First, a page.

Fighting Food Loss? There’s an App for That.


Want to know exactly when to shield yourself from an impending downpour? There’s an app for that. Sick of sitting on hold? LucyPhone will do that for you. How about combatting food shortage in Africa? Now, there’s an app for that too.

Researchers at the researchers at the University of Twente’s Ujuizi Laboratories have developed Cheetah, a new smartphone app that provides transporters, growers, and traders with satellite information that helps them locate the fastest route, route with the least additional costs, or otherwise best route in order to reduce food waste. Cheetah presents both crowd-sourced information from Copernicus Sentinel-2 and MERIS and data collected from third parties to provide a clearer picture of route conditions and crop market value. Drivers are notified of areas in which certain factors caused delays for others, and then have the opportunity to make updates to this information.

According to researchers at the Ujuizi Laboratories, Africa sustains post-harvest produce losses of US $48 billion annually. Let’s do some math. A reduction in post-harvest loss by one percent could save US $480 million a year. That’s a lot of lettuce. Moreover, an estimated 20 to 50 percent of crop losses take place post-harvest, primarily during the transport of crops. Poor road infrastructure and frequent pressure on drivers to pay out bribes along their routes contribute to considerable delays during transport.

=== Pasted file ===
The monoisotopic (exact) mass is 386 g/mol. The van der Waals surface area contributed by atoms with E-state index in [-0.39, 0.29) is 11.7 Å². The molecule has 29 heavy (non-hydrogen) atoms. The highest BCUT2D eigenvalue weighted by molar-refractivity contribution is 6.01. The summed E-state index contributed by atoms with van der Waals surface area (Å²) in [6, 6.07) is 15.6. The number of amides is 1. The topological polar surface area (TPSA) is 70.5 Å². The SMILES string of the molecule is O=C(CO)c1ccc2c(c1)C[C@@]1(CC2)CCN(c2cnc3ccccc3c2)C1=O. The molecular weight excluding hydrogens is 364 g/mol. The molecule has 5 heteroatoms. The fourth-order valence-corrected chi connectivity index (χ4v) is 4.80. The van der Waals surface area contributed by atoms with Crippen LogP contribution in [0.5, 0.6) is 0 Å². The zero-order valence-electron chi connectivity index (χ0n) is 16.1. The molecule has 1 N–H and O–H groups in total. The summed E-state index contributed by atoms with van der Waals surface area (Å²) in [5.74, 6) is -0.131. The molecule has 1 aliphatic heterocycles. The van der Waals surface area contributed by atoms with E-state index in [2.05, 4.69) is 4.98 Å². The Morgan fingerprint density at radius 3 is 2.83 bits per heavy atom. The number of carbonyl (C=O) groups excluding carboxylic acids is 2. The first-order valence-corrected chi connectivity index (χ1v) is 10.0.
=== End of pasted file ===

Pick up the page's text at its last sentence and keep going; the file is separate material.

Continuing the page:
To date Cheetah has garnered significant attention from the tech community. The app won the 2013 European Space Agency’s App Challenge €10,000 prize and €60,000 business incubation package, but can Cheetah hope to have the impact that its developers envision? With available 3G network connectivity along most of the trans-African Highway and increased penetration of mobile and smartphone telephony Cheetah may succeed in achieving a significant reach. Indeed, the app’s design ensures that its increased use will improve the quality of the information available on Cheetah.

Still, as Laurie Walker Hudson of Frontline SMS notes, technology is only 10% of the solution in ICT4D initiatives. On the ground intelligence about poor road infrastructure and instances of bribery may help individual drivers avoid more costly routes but it alone will not direct funds toward road maintenance or transform lower transportation costs into lower market prices for consumers. It is important to avoid the trap of technological determinacy and assume that one app can engender accountability. Food shortages are often fed by political conflict, not just transportation challenges. Cheetah is a fantastic cost-cutting concept and a realistic application of crowd-sourcing technology, but that’s not all it takes to get to market.


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